Publication details

Geochemical record of the subsurface redox gradient in marine red beds: A case study from the Devonian Prague Basin, Czechia

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Year of publication 2021
Type Article in Periodical
Magazine / Source Sedimentology
MU Faculty or unit

Faculty of Science

Keywords Diagenesis; diffuse reflectance spectroscopy; geochemistry; palaeoceanography; sedimentary petrology; stable isotopes of Mo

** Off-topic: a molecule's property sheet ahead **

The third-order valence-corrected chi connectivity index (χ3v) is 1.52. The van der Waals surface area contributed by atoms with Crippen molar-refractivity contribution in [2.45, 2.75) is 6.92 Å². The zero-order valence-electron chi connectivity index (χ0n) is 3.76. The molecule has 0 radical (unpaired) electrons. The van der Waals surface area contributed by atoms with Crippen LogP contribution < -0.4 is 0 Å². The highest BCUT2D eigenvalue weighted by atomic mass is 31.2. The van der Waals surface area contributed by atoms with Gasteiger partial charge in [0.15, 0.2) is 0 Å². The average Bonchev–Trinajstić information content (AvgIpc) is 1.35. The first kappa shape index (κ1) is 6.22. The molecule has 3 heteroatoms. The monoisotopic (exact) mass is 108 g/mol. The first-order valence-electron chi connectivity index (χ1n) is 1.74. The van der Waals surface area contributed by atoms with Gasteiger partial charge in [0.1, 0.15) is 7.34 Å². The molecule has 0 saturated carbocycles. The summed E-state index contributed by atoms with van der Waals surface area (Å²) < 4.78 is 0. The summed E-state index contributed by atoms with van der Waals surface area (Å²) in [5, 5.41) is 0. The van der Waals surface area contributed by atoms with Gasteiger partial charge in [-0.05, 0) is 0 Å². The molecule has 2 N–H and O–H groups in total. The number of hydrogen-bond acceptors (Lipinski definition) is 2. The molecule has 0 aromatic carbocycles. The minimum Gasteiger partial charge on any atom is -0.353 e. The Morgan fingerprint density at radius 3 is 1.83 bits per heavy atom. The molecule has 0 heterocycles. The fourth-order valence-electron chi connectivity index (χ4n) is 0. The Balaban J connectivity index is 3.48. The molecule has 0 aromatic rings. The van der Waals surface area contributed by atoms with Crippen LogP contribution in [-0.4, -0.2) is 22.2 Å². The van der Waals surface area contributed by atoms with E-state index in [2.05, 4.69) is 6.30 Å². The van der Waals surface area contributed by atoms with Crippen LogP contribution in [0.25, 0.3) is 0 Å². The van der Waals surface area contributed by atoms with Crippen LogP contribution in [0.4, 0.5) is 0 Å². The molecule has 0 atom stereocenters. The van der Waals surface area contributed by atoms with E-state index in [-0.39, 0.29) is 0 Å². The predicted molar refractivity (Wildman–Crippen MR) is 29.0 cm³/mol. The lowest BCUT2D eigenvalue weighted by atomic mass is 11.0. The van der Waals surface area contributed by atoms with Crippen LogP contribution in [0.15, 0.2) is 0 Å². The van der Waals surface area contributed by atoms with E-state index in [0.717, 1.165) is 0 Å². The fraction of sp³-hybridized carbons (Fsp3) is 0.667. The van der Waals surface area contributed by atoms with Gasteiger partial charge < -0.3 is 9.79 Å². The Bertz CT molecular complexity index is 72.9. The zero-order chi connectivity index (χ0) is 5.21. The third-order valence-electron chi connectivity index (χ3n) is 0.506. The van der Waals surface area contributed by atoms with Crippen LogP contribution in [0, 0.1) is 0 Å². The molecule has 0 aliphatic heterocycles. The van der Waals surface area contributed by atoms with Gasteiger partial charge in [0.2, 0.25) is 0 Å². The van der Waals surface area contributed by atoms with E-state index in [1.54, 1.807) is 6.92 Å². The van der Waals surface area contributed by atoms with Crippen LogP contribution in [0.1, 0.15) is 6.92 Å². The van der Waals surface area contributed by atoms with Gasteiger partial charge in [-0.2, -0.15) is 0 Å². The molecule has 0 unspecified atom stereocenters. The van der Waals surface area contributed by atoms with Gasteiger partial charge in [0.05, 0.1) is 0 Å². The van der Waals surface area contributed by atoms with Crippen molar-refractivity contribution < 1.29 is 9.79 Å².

Description Marine red beds are usually interpreted as indicating water column oligotrophy, good bottom-water oxygenation and redox conditions. Lower Devonian successions of the Prague Basin, Czechia, exhibit a distinct centimetre to metre-scale alternation of layers of marine red beds, grey carbonates, marls and black shales. In order to understand why the redox potential fluctuated so rapidly, reflectance spectroscopy, microscopy, elemental geochemistry data and stable isotopes of Mo have been analysed in this paper. Whilst the grey and black facies only contain goethite, the marine red beds are enriched with synsedimentary and early diagenetic, submicronic hematite, which is present in micrite, skeletal interiors, microstromatolites and oncoids. It was formed by microbially mediated precipitation, the replacement of detrital Fe phyllosilicates, and/or by the oxidation of microbially precipitated Fe-bearing aluminosilicate precursors. The marine red beds are frequently enriched in Fe, depleted in U, V, Mo and Cu, and show negative ?98Mo values indicating oxic conditions. Peloidal micrite, microbial coatings and cements with the marine red beds exhibit positive (up to 9) Ce/Ce* anomalies. The non-red facies show opposite patterns. This geochemical variability is probably related to Mn oxyhydroxide cycling and organic matter remineralization along the sediment subsurface redox gradient, particularly by reactions between pore water and various elemental pools. These patterns, combined with the centimetre-scale colour alternation of the sediments, may reflect redox zonation that has been preserved beneath the ancient seafloor. Four zones are recognized: (i) the oxic zone of Fe-oxide precipitation (marine red beds); suboxic zones of (ii) Fe enrichment, and (iii) U-Mo enrichment; and (iv) suboxic–anoxic zone of Cu, V (± Mo) enrichment. The presented model of a marine red bed origin from redox reactions in the sediment subsurface contradicts models of the formation of marine red beds through iron enrichment from Fe2+ supersaturated ocean waters following periods of ocean anoxia.
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